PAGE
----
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Excited that Calif is going to be the Guinea Pig for min wage!

This is what economists love! A natural experiment. Will large fast-food chains hire less workers, raise prices...will things turn out better after the $20 minimum goes into effect.


I'm sure everything will go according to Newsom's plan.


California’s Crazy ‘Fast Food’ Minimum Wage Takes Effect

A Burger King franchise will have to pay burger flippers $20 an hour. The corner diner won’t.


By David Neumark, WSJ

March 31, 2024 3:07 pm ET


California Gov. Gavin Newsom’s higher minimum wage for fast-food workers takes effect Monday. On top of California’s already high $16 minimum wage, the minimum wage for fast-food workers will increase to $20 an hour, the highest minimum wage in the U.S.

Minimum-wage advocates parrot the claim that this is a win for fast-food workers. They cite a few studies to argue that those workers will earn more and suffer no job loss, and that poverty will fall. But a growing body of research demonstrates that the small number of studies advocates rely on are flawed.


The favorite study of minimum-wage advocates, which is also most germane to California’s situation, is David Card and Alan Krueger’s 1994 study of the fast-food industry in New Jersey and Pennsylvania. This study claimed not only that there was no job loss when New Jersey raised its minimum wage, but also that New Jersey fast-food employment rose substantially. On its own, this baffling conclusion should have been enough to arouse suspicion. Subsequent research I did with William Wascher established that data flaws from a poorly designed telephone survey were responsible for the dubious findings. Fast-food franchisees’ payroll records showed that fast-food employment fell, with each 10% increase in the minimum wage reducing employment by nearly 2%.


The second paper advocates often cite is a 2010 study of restaurant workers that also claims higher minimum wages don’t cost jobs. This study argues that you can get the “right” answer on the employment effects of minimum wages only by comparing areas where the minimum wage went up with nearby areas (counties on either side of state borders) where the minimum wage didn’t change. Doing this, the authors concluded, demonstrates that there’s no evidence that higher minimum wages reduce restaurant employment. This study has been touted as “one of the best and most convincing minimum wage papers.” Yet paralleling the unraveling of the New Jersey fast-food study, in recent work we find that the cross-border strategy this paper uses biases the results against finding that minimum wages cost jobs. Once corrected, we again find that each 10% increase in the minimum wage reduces employment by about 2%—and perhaps more over time.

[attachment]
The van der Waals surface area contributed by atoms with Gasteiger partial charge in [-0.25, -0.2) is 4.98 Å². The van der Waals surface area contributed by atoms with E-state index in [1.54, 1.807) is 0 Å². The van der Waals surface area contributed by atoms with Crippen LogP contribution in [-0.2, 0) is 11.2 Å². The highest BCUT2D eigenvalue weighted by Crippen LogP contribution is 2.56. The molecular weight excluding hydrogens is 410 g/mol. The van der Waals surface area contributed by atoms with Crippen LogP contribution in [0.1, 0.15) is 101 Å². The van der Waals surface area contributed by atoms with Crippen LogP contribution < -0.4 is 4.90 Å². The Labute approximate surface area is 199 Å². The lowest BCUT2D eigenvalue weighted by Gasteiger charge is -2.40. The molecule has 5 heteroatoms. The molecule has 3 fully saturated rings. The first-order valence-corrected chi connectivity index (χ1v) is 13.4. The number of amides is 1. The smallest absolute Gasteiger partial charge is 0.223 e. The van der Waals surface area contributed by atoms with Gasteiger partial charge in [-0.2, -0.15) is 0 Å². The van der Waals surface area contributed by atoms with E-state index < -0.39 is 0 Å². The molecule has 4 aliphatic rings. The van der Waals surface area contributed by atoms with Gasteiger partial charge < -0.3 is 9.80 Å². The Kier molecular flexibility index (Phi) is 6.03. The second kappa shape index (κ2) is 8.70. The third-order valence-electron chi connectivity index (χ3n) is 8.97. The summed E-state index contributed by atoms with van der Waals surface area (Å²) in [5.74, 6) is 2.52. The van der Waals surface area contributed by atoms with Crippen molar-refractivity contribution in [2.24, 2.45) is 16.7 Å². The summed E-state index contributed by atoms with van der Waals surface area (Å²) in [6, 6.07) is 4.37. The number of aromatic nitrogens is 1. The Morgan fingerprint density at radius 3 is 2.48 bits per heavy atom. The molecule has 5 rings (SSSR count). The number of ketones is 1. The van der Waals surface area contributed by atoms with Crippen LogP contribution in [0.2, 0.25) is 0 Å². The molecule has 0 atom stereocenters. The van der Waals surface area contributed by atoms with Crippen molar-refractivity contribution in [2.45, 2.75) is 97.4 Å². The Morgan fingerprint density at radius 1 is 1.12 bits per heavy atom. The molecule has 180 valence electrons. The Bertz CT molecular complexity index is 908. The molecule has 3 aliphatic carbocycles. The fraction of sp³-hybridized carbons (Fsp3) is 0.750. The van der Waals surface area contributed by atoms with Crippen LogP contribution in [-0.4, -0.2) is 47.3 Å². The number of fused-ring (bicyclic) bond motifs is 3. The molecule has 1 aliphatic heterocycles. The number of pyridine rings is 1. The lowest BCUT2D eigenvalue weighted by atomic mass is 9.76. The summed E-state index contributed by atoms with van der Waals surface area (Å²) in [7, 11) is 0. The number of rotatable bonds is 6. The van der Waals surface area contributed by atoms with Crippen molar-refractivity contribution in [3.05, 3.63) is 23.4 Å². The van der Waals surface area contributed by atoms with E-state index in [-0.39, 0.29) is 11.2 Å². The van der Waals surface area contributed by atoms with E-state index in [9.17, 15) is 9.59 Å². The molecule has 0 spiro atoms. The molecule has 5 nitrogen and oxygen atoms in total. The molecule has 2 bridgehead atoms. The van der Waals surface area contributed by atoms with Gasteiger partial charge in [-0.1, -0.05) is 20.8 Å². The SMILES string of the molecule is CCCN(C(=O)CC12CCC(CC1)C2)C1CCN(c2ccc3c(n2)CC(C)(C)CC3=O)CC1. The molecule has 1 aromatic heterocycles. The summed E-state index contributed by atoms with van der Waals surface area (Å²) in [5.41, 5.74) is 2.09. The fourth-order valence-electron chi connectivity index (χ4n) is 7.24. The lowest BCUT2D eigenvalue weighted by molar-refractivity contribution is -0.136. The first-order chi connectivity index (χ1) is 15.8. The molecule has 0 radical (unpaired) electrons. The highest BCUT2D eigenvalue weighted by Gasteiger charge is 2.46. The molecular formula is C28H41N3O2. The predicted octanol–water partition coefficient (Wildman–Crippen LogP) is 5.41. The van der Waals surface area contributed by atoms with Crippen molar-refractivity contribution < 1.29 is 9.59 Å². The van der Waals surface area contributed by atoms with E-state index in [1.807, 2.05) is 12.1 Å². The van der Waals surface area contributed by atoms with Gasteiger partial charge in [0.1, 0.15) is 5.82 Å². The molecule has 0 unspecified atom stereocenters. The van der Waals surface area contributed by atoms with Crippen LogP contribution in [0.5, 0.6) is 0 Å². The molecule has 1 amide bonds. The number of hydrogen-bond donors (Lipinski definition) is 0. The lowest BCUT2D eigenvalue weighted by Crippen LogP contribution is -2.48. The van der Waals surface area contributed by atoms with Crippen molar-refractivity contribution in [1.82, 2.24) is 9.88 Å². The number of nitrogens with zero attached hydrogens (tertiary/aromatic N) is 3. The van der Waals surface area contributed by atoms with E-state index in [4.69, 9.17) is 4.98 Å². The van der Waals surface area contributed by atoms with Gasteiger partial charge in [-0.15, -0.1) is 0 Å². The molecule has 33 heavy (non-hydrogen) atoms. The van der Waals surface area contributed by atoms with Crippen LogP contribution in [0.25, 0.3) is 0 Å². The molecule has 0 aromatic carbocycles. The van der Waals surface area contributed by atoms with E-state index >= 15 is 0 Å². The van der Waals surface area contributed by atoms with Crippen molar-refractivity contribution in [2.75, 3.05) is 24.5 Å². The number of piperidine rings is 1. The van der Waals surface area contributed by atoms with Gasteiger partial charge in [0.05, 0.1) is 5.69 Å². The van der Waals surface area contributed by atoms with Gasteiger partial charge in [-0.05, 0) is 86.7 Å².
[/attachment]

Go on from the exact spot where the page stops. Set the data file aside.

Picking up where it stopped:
Advocates claim that a higher fast-food minimum wage (and higher minimum wages generally) will reduce poverty. Again, they are highly selective in citing research, relying on a single study published in 2019 by Arindrajit Dube that contradicts most other work in finding a large poverty reduction effect from higher minimum wages. But Richard Burkhauser and co-authors have evaluated this work and found that its conclusions were highly sensitive to the period studied and the factors controlled for (or not) in the analysis.

The best evidence much more decisively shows that minimum wages don’t reduce poverty. Minimum wages obviously raise wages for some workers. But most minimum-wage workers aren’t poor, and in a very large share of poor families nobody works, so the minimum wage, even under the best of circumstances, can’t help poor families much. And the job-loss effect of minimum wages only makes things worse.


California’s fast-food minimum wage will make a bad policy even worse. It will reduce employment at fast-food restaurants, while failing to lift families out of poverty. Other research shows that it will raise fast-food prices and suggests these price increases are borne disproportionately by low-income families.


Aside from these adverse effects, it is difficult to fathom any reason for special treatment of fast-food workers. Why should a hamburger flipper at Burger King earn a higher mandatory wage than one at the corner diner? Whatever policy choice we make, policies should treat people in similar economic circumstances the same. A general minimum wage does this. A higher fast-food minimum wage doesn’t.


Mr. Neumark is a distinguished professor of economics at the University of California, Irvine and a visiting scholar at the Hoover Institution.

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